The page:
Chairman Bennie Thompson, D-Miss., and Vice Chair Liz Cheney, R-Wyo., listen as Cassidy Hutchinson, former aide to Trump White House chief of staff Mark Meadows, testifies as the House select committee investigating the Jan. 6 attack on the U.S. Capitol holds a hearing at the Capitol in Washington, Tuesday, June 28, 2022. (AP Photo/J. Scott Applewhite) (J. Scott Applewhite/)
WASHINGTON — More witnesses are coming forward with new details on the Jan. 6 U.S. Capitol riot following former White House aide Cassidy Hutchinson’s devastating testimony last week against former President Donald Trump, says a member of a House committee investigating the insurrection.
The panel already has subpoenaed former White House counsel Pat Cipollone, who investigators remain hopeful will appear Wednesday for a deposition, and said it would also welcome follow-up details from Secret Service members with Trump that day.
Rep. Adam Kinzinger, R-Ill., cited Hutchinson’s testimony that Trump wanted to join an angry mob of his supporters who marched on Jan. 6, 2021, to the Capitol, where they rioted, as particularly valuable in “inspiring” more people to step forward as the committee gets set for at least two public hearings this month.
“Every day we get new people that come forward and say, ‘Hey, I didn’t think maybe this piece of the story that I knew was important,’” he said Sunday. “There will be way more information and stay tuned.”
The committee has been intensifying its yearlong investigation into the Jan. 6 attack and Trump’s efforts to overturn the 2020 presidential election. The next hearings will aim to show how Trump illegally directed a violent mob toward the Capitol on Jan. 6 and then failed to take quick action to stop the attack once it began. Over the weekend, Rep. Liz Cheney, R-Wyo., the committee’s vice chair, made clear that criminal referrals to the Justice Department, including against the Republican former president, could follow.
The committee also has been reviewing new documentary film footage of Trump’s final months in office, including interviews with Trump and members of his family.
Kinzinger, in a television interview, declined to disclose the new information he referred to and did not say who had provided it. He said nothing had changed the committee’s confidence in her credibility.
“There’s information I can’t say yet,” he said. “We certainly would say that Cassidy Hutchinson has testified under oath, we find her credible, and anybody that wants to cast disparagements on that, who were firsthand present, should also testify under oath and not through anonymous sources.”
In a separate interview, another committee member, Rep. Adam Schiff, D-Calif., said: “We are following additional leads. I think those leads will lead to new testimony.”
In Hutchinson’s appearance before the committee, she painted a picture of Trump as an angry, defiant president who was trying to let armed supporters avoid security screenings at a rally on the morning of Jan. 6 to protest his 2020 election defeat to Democrat Joe Biden.
According to Hutchinson, Cipollone was concerned that Trump would face criminal charges if he joined his supporters in marching to the Capitol.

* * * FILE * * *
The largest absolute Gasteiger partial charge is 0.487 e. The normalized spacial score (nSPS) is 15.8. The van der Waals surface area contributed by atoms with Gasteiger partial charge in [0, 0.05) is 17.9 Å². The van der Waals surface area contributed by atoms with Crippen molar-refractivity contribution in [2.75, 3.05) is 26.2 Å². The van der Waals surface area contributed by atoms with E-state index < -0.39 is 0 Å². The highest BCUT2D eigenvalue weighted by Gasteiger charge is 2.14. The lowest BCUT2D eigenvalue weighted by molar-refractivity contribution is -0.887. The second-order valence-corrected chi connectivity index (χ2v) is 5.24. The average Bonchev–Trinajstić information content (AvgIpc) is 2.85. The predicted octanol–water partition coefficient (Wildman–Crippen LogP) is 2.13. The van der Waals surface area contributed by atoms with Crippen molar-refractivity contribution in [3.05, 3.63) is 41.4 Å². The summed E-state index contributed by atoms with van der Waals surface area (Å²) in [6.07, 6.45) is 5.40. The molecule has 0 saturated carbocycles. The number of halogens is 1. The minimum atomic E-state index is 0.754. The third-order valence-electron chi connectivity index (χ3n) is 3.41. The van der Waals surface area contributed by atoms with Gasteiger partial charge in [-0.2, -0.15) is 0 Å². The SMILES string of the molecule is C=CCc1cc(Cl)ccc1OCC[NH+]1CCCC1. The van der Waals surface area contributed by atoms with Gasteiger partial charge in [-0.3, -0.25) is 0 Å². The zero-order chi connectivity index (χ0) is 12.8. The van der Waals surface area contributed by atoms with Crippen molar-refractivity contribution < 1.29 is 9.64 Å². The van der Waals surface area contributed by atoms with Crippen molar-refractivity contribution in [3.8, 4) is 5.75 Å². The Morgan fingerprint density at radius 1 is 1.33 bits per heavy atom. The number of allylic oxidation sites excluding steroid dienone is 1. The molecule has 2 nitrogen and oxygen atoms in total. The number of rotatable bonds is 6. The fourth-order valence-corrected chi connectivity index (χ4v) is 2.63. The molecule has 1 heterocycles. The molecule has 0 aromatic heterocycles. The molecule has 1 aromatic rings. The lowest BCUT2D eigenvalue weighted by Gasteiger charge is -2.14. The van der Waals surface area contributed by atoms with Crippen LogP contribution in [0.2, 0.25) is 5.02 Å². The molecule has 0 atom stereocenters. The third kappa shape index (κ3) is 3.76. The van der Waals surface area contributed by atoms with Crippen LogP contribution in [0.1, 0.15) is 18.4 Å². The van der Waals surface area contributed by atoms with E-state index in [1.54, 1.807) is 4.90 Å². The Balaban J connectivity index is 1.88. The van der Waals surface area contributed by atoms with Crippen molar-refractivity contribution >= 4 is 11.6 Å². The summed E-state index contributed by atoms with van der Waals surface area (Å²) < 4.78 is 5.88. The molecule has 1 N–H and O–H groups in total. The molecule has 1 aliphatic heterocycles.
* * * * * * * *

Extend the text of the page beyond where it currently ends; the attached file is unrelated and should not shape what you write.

FILE – White House counsel Pat Cipollone departs the U.S. Capitol following defense arguments in the impeachment trial of President Donald Trump on charges of abuse of power and obstruction of Congress, in Washington, Saturday, Jan. 25, 2020. The House committee investigating the Jan. 6 insurrection issued a subpoena Wednesday, June 29, 2022, to Cipollone, who is said to have stridently warned against former President Donald Trump’s efforts to try to overturn his election loss. (AP Photo/J. Scott Applewhite, File) (J. Scott Applewhite/)
Legal experts have said Hutchinson’s testimony is potentially problematic for Trump as federal prosecutors investigate potential criminal wrongdoing.
Cheney said in an interview aired Sunday that the committee was still considering whether to issue recommendations to the Justice Department, indicating “there could be more than one criminal referral.”
Committee members said they are hopeful Cipollone will come forward.
“He clearly has information about concerns about criminal violations, concerns about the president going to the Capitol that day, concerns about the chief of staff having blood on his hands if they didn’t do more to stop that violent attack on the Capitol,” Schiff said. “It’s hard to imagine someone more at the center of things.”
In her testimony, Hutchinson recounted a conversation with Tony Ornato, Trump’s deputy chief of staff for operations, who, she testified, said Trump later grabbed at the steering wheel of the presidential SUV when the Secret Service refused to let him go to the Capitol after the rally.
That account was disputed, however. Bobby Engel, the Secret Service agent who was driving Trump, and Ornato are willing to testify under oath that no agent was assaulted and Trump never lunged for the steering wheel, a person familiar with the matter said. The person would not discuss the matter publicly and spoke on the condition of anonymity.
“We had interviewed Mr. Ornato several times,” said Rep. Zoe Lofgren, D-Calif., and member of the panel. “His memory does not appear to be as precise as hers. We certainly would welcome them to come back if they wish to do that.”
The committee has also been working on setting up an interview with Virginia “Ginni” Thomas, the conservative activist and wife of Supreme Court Justice Clarence Thomas. She was asked to speak to the committee after disclosures of her communications with Trump’s team in the run-up to and on the day of the insurrection at the Capitol.
Kinzinger appeared on CNN’s “State of the Union,” Schiff was on CBS’ “Face the Nation,” Cheney appeared on ABC’s “This Week” and Lofgren spoke on NBC’s “Meet the Press.”
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